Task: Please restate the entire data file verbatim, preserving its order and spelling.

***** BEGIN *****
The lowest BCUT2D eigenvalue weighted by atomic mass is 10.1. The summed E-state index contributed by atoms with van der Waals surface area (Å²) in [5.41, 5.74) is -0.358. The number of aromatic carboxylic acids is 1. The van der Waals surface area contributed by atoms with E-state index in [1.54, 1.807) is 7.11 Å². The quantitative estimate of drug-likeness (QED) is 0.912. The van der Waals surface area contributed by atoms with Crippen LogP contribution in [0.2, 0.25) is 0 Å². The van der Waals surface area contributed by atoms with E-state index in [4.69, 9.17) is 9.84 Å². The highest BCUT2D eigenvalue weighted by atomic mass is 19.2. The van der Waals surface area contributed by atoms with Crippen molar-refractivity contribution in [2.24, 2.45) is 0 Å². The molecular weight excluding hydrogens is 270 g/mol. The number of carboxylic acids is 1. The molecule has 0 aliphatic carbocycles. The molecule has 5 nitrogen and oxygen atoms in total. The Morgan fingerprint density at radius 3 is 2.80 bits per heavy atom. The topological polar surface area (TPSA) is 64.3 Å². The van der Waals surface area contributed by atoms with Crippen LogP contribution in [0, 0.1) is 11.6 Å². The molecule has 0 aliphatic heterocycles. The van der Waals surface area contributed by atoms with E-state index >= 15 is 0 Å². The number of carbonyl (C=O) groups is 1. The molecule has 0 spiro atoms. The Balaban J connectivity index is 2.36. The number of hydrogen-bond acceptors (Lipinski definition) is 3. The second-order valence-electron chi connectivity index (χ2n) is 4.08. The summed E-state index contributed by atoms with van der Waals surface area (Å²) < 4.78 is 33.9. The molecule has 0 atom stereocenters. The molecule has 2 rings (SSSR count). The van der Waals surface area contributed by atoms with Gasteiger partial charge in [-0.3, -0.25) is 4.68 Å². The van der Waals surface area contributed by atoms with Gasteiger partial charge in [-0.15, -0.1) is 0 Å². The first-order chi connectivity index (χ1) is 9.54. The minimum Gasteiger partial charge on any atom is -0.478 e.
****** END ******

The lowest BCUT2D eigenvalue weighted by atomic mass is 10.1. The summed E-state index contributed by atoms with van der Waals surface area (Å²) in [5.41, 5.74) is -0.358. The number of aromatic carboxylic acids is 1. The van der Waals surface area contributed by atoms with E-state index in [1.54, 1.807) is 7.11 Å². The quantitative estimate of drug-likeness (QED) is 0.912. The van der Waals surface area contributed by atoms with Crippen LogP contribution in [0.2, 0.25) is 0 Å². The van der Waals surface area contributed by atoms with E-state index in [4.69, 9.17) is 9.84 Å². The highest BCUT2D eigenvalue weighted by atomic mass is 19.2. The van der Waals surface area contributed by atoms with Crippen molar-refractivity contribution in [2.24, 2.45) is 0 Å². The molecular weight excluding hydrogens is 270 g/mol. The number of carboxylic acids is 1. The molecule has 0 aliphatic carbocycles. The molecule has 5 nitrogen and oxygen atoms in total. The Morgan fingerprint density at radius 3 is 2.80 bits per heavy atom. The topological polar surface area (TPSA) is 64.3 Å². The van der Waals surface area contributed by atoms with Crippen LogP contribution in [0, 0.1) is 11.6 Å². The molecule has 0 aliphatic heterocycles. The van der Waals surface area contributed by atoms with E-state index >= 15 is 0 Å². The number of carbonyl (C=O) groups is 1. The molecule has 0 spiro atoms. The Balaban J connectivity index is 2.36. The number of hydrogen-bond acceptors (Lipinski definition) is 3. The second-order valence-electron chi connectivity index (χ2n) is 4.08. The summed E-state index contributed by atoms with van der Waals surface area (Å²) < 4.78 is 33.9. The molecule has 0 atom stereocenters. The molecule has 2 rings (SSSR count). The van der Waals surface area contributed by atoms with Gasteiger partial charge in [-0.3, -0.25) is 4.68 Å². The van der Waals surface area contributed by atoms with Gasteiger partial charge in [-0.15, -0.1) is 0 Å². The first-order chi connectivity index (χ1) is 9.54. The minimum Gasteiger partial charge on any atom is -0.478 e.